The full specifications of the review sample (as tested) are summarized in the table below. The Ryzen 7 5800H has a TDP of 45W, and a minimum power (cTDP-down) of 35W. As we shall see in our BIOS options analysis and detailed investigation into the thermal characteristics in a later section, the form-factor of the system and the notebook-style thermal solution restricts the operation of the processor to a 35W cTDP mode.

GEEKOM A5 Specifications
(as tested)
Processor AMD Ryzen 7 5800H
Zen 3 (Cezanne) 8C/16T, 3.2 - 4.4 GHz
TSMC 7nm, 16MB L3, 45W
Max / Target TDP : 45W / 35W
Memory Shenzhen Wodposit Tech. WPBH32D408SWM-16G DDR4-3200 SODIMM
22-22-22-52 @ 3200 MHz
2x16 GB
Graphics AMD Radeon Graphics (Renoir) - Integrated (RX Vega 8)
(8 CUs @ 2.4 GHz)
Disk Drive(s) Lexar NM620
(512 GB; M.2 2280 PCIe 3.0 x4 NVMe;)
(SK hynix 176L 3D TLC; Maxio MAP1202A-F1C Controller)
Networking 1x 2.5 GbE RJ-45 (Realtek RTL8125)
Realtek 8852BE Wi-Fi 6 (2x2 802.11ax - 1.8 Gbps) / Bluetooth 5.2
Audio Realtek ALC269 (3.5mm Audio Jack in Front)
Digital Audio with bitstreaming support over HDMI and Type-C
Video 2x HDMI 2.0 (4Kp60)
2x Display Port 1.4 over USB4 Type-C (8Kp30)
Miscellaneous I/O Ports 2x USB 3.2 Gen 2 Type-A (Front)
2x USB 3.2 Gen 2 Type-C w/ DP-Alt Mode (Rear)
1x USB 3.2 Gen 1 Type-A (Rear)
1x USB 2.0 Type-A (Rear)
1x SDXC UHS-II Slot (Side)
Operating System Windows 11 Enterprise (22621.2506)
Pricing (Street Pricing on Dec 7th, 2023)
US $399 (as configured, with OS)
(USD 359 with $40 off coupon code anandtecha540)
Full Specifications GEEKOM A5 Specifications

The next section details the the various BIOS options and follows it up with a detailed platform analysis.

Setup Notes and Platform Analysis
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  • t.s - Friday, December 15, 2023 - link

    Yes. Inferior, yet pricier than AMD counterpart.
  • - Saturday, December 9, 2023 - link

    All I see here is outdated hardware. Gen3 and not Gen4 or better. No USB 4. Etc. Great unit if you are placing it in a Mall display.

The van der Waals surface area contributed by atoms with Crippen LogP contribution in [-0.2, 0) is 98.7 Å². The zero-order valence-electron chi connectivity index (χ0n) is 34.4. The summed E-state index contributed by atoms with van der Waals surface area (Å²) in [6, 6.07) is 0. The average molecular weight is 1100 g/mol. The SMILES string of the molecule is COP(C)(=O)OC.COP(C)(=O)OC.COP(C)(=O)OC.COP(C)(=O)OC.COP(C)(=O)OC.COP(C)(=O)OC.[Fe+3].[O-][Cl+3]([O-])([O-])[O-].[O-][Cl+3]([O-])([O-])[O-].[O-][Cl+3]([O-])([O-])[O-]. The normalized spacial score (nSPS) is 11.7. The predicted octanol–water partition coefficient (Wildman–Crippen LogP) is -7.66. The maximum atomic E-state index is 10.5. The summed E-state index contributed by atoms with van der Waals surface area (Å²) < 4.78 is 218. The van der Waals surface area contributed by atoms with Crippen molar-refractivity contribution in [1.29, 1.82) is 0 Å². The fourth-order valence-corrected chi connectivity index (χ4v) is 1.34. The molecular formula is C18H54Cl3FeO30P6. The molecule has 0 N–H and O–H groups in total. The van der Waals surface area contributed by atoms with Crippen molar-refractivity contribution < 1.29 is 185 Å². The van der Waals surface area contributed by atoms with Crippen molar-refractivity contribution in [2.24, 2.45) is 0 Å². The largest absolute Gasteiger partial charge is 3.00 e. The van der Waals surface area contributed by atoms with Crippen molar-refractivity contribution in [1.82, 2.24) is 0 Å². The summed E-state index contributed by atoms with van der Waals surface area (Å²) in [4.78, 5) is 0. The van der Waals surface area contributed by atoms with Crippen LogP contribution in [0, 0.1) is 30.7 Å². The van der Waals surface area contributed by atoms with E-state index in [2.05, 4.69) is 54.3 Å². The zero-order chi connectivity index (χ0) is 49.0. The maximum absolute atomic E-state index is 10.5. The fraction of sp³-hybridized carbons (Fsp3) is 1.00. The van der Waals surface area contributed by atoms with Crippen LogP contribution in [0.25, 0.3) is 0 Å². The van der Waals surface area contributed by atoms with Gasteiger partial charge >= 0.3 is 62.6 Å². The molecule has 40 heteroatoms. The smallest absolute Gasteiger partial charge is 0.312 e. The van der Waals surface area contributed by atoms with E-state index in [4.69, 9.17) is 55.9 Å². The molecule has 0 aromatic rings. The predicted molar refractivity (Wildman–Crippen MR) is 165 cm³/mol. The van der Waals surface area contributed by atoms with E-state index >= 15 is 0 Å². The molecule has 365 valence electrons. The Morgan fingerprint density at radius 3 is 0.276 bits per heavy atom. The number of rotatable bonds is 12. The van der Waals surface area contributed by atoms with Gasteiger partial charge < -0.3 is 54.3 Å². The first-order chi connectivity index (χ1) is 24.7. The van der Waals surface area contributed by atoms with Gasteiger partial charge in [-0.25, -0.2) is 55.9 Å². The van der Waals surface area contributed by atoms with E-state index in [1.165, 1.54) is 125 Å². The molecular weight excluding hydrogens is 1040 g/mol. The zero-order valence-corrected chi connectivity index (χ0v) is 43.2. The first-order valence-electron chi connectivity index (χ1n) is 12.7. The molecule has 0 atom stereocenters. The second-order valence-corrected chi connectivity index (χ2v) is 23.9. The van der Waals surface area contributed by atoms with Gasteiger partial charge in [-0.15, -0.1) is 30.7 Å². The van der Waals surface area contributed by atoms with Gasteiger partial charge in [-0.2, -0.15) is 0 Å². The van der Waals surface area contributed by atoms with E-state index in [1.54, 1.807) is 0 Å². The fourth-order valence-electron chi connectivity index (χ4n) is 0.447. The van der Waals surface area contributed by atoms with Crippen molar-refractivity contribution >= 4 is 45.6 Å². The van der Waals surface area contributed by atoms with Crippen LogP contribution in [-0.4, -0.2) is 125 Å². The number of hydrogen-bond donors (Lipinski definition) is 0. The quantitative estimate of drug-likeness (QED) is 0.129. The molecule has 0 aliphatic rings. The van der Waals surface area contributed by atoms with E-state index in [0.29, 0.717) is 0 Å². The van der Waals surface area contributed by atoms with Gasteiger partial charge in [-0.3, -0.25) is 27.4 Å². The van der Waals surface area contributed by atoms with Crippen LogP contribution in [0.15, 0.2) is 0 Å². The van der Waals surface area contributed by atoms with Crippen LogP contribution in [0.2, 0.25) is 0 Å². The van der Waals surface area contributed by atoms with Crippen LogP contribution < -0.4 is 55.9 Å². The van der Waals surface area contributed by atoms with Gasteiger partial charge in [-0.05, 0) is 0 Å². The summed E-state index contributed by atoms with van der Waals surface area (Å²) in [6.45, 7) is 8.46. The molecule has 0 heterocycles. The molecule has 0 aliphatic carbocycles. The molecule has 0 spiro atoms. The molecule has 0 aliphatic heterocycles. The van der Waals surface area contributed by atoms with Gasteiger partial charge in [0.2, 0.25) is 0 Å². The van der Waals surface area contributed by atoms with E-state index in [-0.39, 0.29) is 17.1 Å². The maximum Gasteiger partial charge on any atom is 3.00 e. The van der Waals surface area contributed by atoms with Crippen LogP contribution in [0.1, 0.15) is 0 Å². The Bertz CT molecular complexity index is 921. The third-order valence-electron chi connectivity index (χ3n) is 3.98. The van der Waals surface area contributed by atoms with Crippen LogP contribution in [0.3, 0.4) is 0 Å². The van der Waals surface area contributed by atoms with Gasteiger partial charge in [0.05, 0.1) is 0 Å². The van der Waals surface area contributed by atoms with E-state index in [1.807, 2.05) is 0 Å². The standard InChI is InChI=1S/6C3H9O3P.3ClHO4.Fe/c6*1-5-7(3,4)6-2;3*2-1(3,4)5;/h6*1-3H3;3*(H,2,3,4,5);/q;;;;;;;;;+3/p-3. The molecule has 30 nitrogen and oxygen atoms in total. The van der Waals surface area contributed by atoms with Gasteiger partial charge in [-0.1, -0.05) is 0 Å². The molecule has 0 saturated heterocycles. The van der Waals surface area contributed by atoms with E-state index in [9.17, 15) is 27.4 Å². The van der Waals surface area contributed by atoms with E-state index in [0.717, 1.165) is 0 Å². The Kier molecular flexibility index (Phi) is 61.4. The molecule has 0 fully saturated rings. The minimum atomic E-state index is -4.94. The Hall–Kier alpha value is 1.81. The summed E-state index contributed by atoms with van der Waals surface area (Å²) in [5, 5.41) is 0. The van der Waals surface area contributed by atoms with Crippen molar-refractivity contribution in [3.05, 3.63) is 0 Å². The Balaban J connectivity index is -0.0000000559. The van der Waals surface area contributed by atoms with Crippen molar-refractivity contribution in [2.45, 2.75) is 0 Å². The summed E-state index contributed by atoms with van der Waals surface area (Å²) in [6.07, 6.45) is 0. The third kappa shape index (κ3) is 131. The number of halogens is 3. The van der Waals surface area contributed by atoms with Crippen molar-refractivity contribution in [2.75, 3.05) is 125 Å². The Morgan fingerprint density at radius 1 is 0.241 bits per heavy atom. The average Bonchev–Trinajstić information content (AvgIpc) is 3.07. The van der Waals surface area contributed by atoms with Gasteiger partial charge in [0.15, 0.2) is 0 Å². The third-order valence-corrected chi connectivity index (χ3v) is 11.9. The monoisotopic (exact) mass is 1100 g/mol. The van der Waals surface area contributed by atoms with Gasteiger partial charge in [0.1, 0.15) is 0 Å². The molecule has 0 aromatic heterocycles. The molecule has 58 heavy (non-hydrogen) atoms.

• FWhitTrampoline - Sunday, December 10, 2023 - link

    An ASRock X300 Desk Mini with an STX/AM4 MB and Ryzen 5700G can be had for a little over $320 and the X300 Desk Mini comes with 2, M.2 x4 PCIe link slots and space for 2 SATA internal SSDs. And one of the M.2 slots can be fitted with an M.2 to OCuLink adapter and there's plenty of Knockouts on the X300 Desk Mini's case to rout the OCuLink cable out of the case easily sans any need to open the case afterwards. So with Knockouts on the case for an optional OEM 2 USB port kit or other knockout some OCuLink port could be retrofitted is one gets creative!
  • Reflex - Monday, December 11, 2023 - link

    As an owner of a MiniITX board with a 5700G I regret to inform you that external PCIe lanes only run at x3 with that CPU, even for storage. So while on paper that X300 looks better than this mini box, in practice it's got the same limitation. The 5700G is overall not quite as powerful as this mini box at equivalent wattages, although thanks to being an ITX sysem I run mine at 65W which likely outperforms this box substantially.
  • FWhitTrampoline - Tuesday, December 12, 2023 - link

    The M.2 PCIe Lanes on processor side of the Board is listed as PCIe 3.0 X4 lanes while the M.2 on back side of the MB limited to what's listed so not according to ASrock's specifications page for the X300 Desk Mini:

    - 2 x SATA 6Gb 2.5-inch 7mm/9.5mm Hard Drive (RAID 0/1)
    - 1 x Ultra M.2 (2280) PCIe Gen3 x4 SSD Slot
    - 1 x Ultra M.2 (2280) Slot
    - PCIe Gen3 x4 (Renoir, Picasso and Raven Ridge APU)
    - PCIe Gen3 x2 (Athlon 2xxGE series APU)
  • t.s - Friday, December 15, 2023 - link

    And what Gen3 that not enough for you that you have to use Gen4? As for USB4, I agree. And you can get it if you buy mini-pc with ryzen 6800u/h or 7735H.
  • Schugy - Sunday, December 10, 2023 - link

    That non-USB-C PSU brick must be a joke.
  • lmcd - Monday, December 11, 2023 - link

    Depending on your USB controller as part of the lone source of power is an anti-feature in my opinion. With laptops it's different because there's a battery, but USB-C desktop power is a "no thanks."
  • meacupla - Monday, December 11, 2023 - link

    It's a standard, and really cheap, 19V laptop power brick.
    Finding a cheap USB-C charger than can output >120W over a single port is a challenge, unfortunately. Most of them top out at 100W per port.

    200W and 240W PD cables have been available for at least 6 months, but no such charger has shown up yet.
  • stephenbrooks - Monday, December 11, 2023 - link

    The brick is nearly as large as the PC.